Intrigued by ships in a bottle, I was searching them out on the internet a while back when I came across an Ocracoke, N. C., website called the Village Craftsmen. One of their kits was for the four-mast bark Roanoke, built by Arthur Sewall and Company in Bath. That got me thinking.

The Roanoke had quite a history. One of the largest wooden ships ever built in an American shipyard, its size was eclipsed only by the Great Republic and six-mast schooner Wyoming. More on that one later!

Roanoke was the last of the “Big Four” large wooden ships built by Arthur Sewall, all named after great southern rivers. The other three were Shenandoah, Rappahannock and Susquehanna.

Roanoke was a four-mast bark built by Arthur Sewall & Company, one of the largest wooden ships built in an American shipyard. (Courtesy of Penobscot Marine Museum and the Library of Congress)

Sewall had financed construction of these huge wooden vessels, even though the industry (and later himself) was moving toward steel. He found investors with no previous association with shipping. This practice of finding “dry owners” for investors would continue with his steel construction years.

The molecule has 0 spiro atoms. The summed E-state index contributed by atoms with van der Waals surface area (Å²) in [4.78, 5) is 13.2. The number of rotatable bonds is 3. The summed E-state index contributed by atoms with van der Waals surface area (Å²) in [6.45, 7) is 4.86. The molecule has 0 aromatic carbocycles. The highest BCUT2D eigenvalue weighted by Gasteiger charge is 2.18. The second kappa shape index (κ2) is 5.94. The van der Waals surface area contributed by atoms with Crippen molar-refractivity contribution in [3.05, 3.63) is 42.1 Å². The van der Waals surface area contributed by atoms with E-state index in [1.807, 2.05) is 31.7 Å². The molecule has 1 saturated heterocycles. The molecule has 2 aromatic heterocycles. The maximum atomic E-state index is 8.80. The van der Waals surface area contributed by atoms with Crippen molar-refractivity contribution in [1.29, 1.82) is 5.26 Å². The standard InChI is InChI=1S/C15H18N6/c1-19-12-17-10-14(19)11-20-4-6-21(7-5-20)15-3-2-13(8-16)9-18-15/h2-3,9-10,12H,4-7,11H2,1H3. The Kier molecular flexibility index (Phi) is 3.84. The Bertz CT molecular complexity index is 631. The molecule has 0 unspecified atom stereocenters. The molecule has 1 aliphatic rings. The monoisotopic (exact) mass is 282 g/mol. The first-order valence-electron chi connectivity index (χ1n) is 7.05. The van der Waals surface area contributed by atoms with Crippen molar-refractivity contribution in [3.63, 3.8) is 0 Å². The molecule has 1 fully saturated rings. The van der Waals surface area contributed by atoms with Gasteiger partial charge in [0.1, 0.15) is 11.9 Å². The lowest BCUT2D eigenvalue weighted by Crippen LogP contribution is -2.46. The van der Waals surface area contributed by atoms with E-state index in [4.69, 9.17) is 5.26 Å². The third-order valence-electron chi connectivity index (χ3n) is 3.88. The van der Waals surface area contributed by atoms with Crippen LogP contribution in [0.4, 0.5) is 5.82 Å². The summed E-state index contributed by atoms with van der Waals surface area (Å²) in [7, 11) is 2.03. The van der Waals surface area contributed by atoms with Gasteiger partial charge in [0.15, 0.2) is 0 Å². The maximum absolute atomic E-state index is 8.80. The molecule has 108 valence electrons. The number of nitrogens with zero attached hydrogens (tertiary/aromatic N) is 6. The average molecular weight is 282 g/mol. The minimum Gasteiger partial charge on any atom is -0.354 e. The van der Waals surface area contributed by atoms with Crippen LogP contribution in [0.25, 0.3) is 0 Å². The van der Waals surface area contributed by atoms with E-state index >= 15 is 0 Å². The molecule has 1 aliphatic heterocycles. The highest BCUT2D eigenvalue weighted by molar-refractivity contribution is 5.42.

In August 1891, Eben Haggett, wood procurer for Sewall’s big ships, delivered to the shipyard a white oak frame from the Shenandoah ship’s molds. He charged $16 per ton. It was his last contract with Sewall, whose yard was transitioning to steel construction.

The draft of Roanoke was over 27 feet, and the spacious carrier could store more than 5,300 tons of cargo. Such a large vessel needed a strong backbone and Roanoke had two tiers of 16-inch-thick white oak for its keel.

It was reported 1.25 million board feet of yellow pine went into its construction. Roanoke was also fastened by 98,000 locust wooden treenails and supported with 550 hackmatack knees. Nearly 225 tons of iron fastenings added to its bulk and weight. Roanoke’s sails needed 14,000 yards of material.

Sewall’s long-time master builder, Elisha P. Mallett, died in January 1892 and did not see it completed. Nor did Roanoke’s designer and modeler, William Pattee. Roanoke was the end of an era in many different ways.

Such a large ship carried only a crew of 30, due more to cost savings rather than use of labor-saving devices. Critics complained sailors for these large ships were overdriven, often by ship officers known as bucko mates. Roanoke, as well as the other Sewall ships, were in fact cited in legal proceedings regarding violent mates and abuse of crewmen.

Roanoke launched at Bath, Maine in 1892. (Courtesy of Penobscot Marine Museum)